Since, in this manner, error tone err produced by forming a dot on pixel a is also diffused into pixels f to h etc. situated in an adjacent raster, formation of dots on these pixels is inhibited. As a result, a matrix other than Matrix A is selected for these pixels, and ultimately error tone err produced by pixel a is diffused into pixels i, j, etc. on the raster even further ahead, via pixels f to h etc. on the adjacent raster. FIG. 12C depicts conceptually diffusion of error produced by pixel a, via pixels on the adjacent raster into pixels on the next raster adjacent thereto.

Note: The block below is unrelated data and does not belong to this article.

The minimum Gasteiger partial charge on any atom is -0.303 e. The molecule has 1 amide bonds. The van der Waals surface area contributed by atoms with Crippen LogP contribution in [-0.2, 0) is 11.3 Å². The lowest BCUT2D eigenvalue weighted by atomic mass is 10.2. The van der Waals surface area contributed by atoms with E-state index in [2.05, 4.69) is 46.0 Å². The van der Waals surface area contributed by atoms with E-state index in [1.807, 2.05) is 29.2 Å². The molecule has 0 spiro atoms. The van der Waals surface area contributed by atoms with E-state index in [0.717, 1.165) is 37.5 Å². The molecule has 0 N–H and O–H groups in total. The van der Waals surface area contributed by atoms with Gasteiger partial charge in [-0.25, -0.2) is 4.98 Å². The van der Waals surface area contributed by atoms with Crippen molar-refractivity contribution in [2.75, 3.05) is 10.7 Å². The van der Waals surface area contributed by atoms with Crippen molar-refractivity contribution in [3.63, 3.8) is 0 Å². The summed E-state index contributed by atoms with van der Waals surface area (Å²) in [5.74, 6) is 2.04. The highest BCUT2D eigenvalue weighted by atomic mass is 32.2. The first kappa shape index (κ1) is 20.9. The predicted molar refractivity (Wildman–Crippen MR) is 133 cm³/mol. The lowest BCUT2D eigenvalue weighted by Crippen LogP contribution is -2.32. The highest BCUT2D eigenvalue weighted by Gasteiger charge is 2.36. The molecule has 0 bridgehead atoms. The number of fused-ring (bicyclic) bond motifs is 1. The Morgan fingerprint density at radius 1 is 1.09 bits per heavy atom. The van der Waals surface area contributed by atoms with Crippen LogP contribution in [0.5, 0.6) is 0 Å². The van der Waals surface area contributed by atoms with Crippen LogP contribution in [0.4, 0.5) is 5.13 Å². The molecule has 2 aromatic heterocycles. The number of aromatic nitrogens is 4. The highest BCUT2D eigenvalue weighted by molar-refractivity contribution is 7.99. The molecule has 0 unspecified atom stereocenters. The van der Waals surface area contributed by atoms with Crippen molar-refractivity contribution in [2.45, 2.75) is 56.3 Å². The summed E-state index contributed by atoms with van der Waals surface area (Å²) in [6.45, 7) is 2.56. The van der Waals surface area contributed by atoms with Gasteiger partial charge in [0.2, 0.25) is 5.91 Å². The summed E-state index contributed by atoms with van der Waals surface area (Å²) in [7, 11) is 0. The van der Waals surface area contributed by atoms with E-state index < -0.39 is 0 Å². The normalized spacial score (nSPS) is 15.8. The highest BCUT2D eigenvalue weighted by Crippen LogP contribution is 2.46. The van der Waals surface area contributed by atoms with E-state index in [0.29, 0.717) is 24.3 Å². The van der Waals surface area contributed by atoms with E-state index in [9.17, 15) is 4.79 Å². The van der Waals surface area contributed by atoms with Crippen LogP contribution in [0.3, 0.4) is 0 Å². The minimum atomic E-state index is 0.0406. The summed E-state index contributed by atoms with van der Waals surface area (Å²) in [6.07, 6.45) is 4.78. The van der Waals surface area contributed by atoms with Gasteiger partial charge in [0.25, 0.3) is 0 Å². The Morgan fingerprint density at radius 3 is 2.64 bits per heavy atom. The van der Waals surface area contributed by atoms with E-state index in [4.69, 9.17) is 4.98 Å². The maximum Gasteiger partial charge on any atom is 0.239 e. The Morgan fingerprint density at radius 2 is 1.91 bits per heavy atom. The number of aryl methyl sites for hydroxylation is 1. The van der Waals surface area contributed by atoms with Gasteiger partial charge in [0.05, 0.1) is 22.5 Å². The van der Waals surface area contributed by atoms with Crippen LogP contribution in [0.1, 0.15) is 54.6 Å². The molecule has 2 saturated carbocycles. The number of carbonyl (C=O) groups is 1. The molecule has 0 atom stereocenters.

In the working example described hereinabove, notwithstanding the use of a high directivity matrix as the error diffusion having the widest diffusion range, the result is that error is diffused appropriately into pixels in the orthogonal direction as well, so as to be reflected in the dot on-off state decisions therefor. This is because, as described hereinabove, since error diffusion matrices are switched depending on tone error, even where a high directivity matrix as the error diffusion having the widest diffusion range, error is diffused indirectly in the direction orthogonal to the rasters as well.